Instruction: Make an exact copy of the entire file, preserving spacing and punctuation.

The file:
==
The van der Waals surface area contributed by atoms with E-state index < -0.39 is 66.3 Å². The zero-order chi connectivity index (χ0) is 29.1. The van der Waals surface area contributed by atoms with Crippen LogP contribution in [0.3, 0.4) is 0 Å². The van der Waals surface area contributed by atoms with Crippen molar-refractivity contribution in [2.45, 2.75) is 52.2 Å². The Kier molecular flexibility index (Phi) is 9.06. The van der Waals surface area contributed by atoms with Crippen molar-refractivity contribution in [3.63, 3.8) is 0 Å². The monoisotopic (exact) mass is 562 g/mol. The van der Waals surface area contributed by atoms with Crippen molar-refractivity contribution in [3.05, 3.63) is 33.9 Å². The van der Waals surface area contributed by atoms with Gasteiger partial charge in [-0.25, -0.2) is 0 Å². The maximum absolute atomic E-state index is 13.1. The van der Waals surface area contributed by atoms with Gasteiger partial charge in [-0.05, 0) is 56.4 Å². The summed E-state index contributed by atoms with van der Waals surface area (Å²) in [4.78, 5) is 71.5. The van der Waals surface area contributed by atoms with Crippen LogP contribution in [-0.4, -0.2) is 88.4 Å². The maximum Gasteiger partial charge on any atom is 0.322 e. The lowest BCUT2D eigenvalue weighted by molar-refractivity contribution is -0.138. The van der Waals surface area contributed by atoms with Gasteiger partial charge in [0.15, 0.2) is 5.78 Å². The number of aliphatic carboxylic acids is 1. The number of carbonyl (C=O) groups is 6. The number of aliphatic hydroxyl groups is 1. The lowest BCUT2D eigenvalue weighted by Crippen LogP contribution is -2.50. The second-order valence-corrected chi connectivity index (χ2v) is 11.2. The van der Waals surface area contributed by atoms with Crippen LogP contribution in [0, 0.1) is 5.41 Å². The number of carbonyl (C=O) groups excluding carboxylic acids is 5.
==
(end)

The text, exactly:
The van der Waals surface area contributed by atoms with E-state index < -0.39 is 66.3 Å². The zero-order chi connectivity index (χ0) is 29.1. The van der Waals surface area contributed by atoms with Crippen LogP contribution in [0.3, 0.4) is 0 Å². The van der Waals surface area contributed by atoms with Crippen molar-refractivity contribution in [2.45, 2.75) is 52.2 Å². The Kier molecular flexibility index (Phi) is 9.06. The van der Waals surface area contributed by atoms with Crippen molar-refractivity contribution in [3.63, 3.8) is 0 Å². The monoisotopic (exact) mass is 562 g/mol. The van der Waals surface area contributed by atoms with Crippen molar-refractivity contribution in [3.05, 3.63) is 33.9 Å². The van der Waals surface area contributed by atoms with Gasteiger partial charge in [-0.25, -0.2) is 0 Å². The maximum absolute atomic E-state index is 13.1. The van der Waals surface area contributed by atoms with Gasteiger partial charge in [-0.05, 0) is 56.4 Å². The summed E-state index contributed by atoms with van der Waals surface area (Å²) in [4.78, 5) is 71.5. The van der Waals surface area contributed by atoms with Crippen LogP contribution in [-0.4, -0.2) is 88.4 Å². The maximum Gasteiger partial charge on any atom is 0.322 e. The lowest BCUT2D eigenvalue weighted by molar-refractivity contribution is -0.138. The van der Waals surface area contributed by atoms with Gasteiger partial charge in [0.15, 0.2) is 5.78 Å². The number of aliphatic carboxylic acids is 1. The number of carbonyl (C=O) groups is 6. The number of aliphatic hydroxyl groups is 1. The lowest BCUT2D eigenvalue weighted by Crippen LogP contribution is -2.50. The second-order valence-corrected chi connectivity index (χ2v) is 11.2. The van der Waals surface area contributed by atoms with Crippen LogP contribution in [0, 0.1) is 5.41 Å². The number of carbonyl (C=O) groups excluding carboxylic acids is 5.